Thursday, February 03, 2005
It's All A Lie!
Not that I'm terribly surprised, but in last night's Handjob of the Union speech George W. Bush failed to mention a few things about his Social Security plan. For instance, you don't get to keep the money you invest. It's all a ponzi scheme.
- Bush left out any mention of what workers would have to give up to get those private acounts -- a proportional reduction or offset in guaranteed Social Security retirement benefits. He also glossed over the fact that money in private accounts would be "owned" by workers only in a very limited sense -- under strict conditions which the President referred to as "guidelines." Many retirees, and possibly the vast majority, wouldn't be able to touch their Social Security nest egg directly, even after retirement, because the government would take some or all of it back and convert it to a stream of payments guaranteed for life.
- What Bush did not detail is how contributions in the account would reduce workers' monthly Social Security checks. Under the system, described by an administration official, every dollar contributed to an account would be taken from the guaranteed Social Security benefit, with interest.
"The person comes out ahead if their personal account exceeds a 3 percent real rate of return, which is the rate of return that the trust fund bonds receive," the senior administration official said. "So, basically, the net effect on an individual's benefits would be zero if his personal account earned a 3 percent real rate of return. To the extent that his personal account gets a higher rate of return, his net benefit would increase."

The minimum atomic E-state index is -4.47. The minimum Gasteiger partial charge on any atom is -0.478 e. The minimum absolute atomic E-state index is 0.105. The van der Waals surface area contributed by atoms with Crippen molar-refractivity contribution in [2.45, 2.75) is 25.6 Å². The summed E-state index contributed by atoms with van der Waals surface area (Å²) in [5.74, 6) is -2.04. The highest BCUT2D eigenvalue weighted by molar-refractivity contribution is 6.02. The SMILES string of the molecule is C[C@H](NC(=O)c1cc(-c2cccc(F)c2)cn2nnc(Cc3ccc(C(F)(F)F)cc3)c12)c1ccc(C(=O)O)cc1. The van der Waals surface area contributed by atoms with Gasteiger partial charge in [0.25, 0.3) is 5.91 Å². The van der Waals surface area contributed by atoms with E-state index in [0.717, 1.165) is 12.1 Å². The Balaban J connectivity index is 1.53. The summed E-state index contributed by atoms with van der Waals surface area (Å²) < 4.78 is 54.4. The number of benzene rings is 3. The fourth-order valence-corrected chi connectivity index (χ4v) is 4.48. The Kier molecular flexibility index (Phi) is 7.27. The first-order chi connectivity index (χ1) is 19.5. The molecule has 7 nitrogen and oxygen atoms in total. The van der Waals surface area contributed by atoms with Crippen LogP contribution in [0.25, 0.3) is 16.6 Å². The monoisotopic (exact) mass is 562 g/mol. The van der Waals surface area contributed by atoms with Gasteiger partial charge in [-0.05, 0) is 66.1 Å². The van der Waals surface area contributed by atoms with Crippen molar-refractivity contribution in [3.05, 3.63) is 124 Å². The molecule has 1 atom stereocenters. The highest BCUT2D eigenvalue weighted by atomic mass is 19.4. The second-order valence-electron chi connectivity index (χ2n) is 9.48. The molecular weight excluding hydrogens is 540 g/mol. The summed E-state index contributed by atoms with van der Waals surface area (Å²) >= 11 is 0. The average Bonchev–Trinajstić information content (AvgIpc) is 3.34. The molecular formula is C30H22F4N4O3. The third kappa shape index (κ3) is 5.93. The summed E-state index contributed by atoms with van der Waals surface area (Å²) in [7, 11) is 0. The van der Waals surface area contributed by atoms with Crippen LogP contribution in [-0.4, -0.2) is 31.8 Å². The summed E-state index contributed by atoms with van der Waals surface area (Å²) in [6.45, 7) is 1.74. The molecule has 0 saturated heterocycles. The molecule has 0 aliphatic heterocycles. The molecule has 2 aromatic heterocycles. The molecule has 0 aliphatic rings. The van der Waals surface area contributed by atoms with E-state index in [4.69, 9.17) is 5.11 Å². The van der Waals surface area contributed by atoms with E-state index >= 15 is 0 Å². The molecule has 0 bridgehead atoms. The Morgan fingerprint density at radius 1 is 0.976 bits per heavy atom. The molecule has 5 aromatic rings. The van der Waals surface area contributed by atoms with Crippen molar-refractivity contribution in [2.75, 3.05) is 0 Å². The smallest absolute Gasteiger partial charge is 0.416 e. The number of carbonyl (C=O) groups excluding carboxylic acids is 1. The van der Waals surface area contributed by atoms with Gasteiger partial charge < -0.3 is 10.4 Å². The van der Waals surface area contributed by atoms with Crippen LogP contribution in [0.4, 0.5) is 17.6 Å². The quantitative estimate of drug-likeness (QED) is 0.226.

If a worker sets aside $1,000 a year for 40 years, and earns 4 percent annually on investments, the account would grow to $99,800 in today's dollars. All of that money would be the worker's upon retirement. But guaranteed benefits over the worker's lifetime would be reduced by approximately $78,700 -- the amount the worker would have contributed to Social Security but instead contributed to his private account, plus 3 percent interest above inflation. The remainder, $21,100, would be the increase in benefit the worker would receive over his lifetime above the level he would have received if he stayed in the traditional system.
Under the system, total benefit gains may be minimal. The Social Security Administration, in projecting benefits under a partially privatized system, assumes a 4.6 percent rate of return over inflation. Thus gains in an account would be offset by a reduction in guaranteed benefits equal to 70 percent of the account's balance.
The Congressional Budget Office, Capitol Hill's official scorekeeper, assumes a 3.3 percent rate of return. Under that scenario, the full amount in a worker's account would be reduced dollar for dollar from his Social Security checks, for a net gain of virtually zero.
If investments earned less than 3 percent a year above inflation, a worker would do worse in total benefits than he would have done in the traditional system.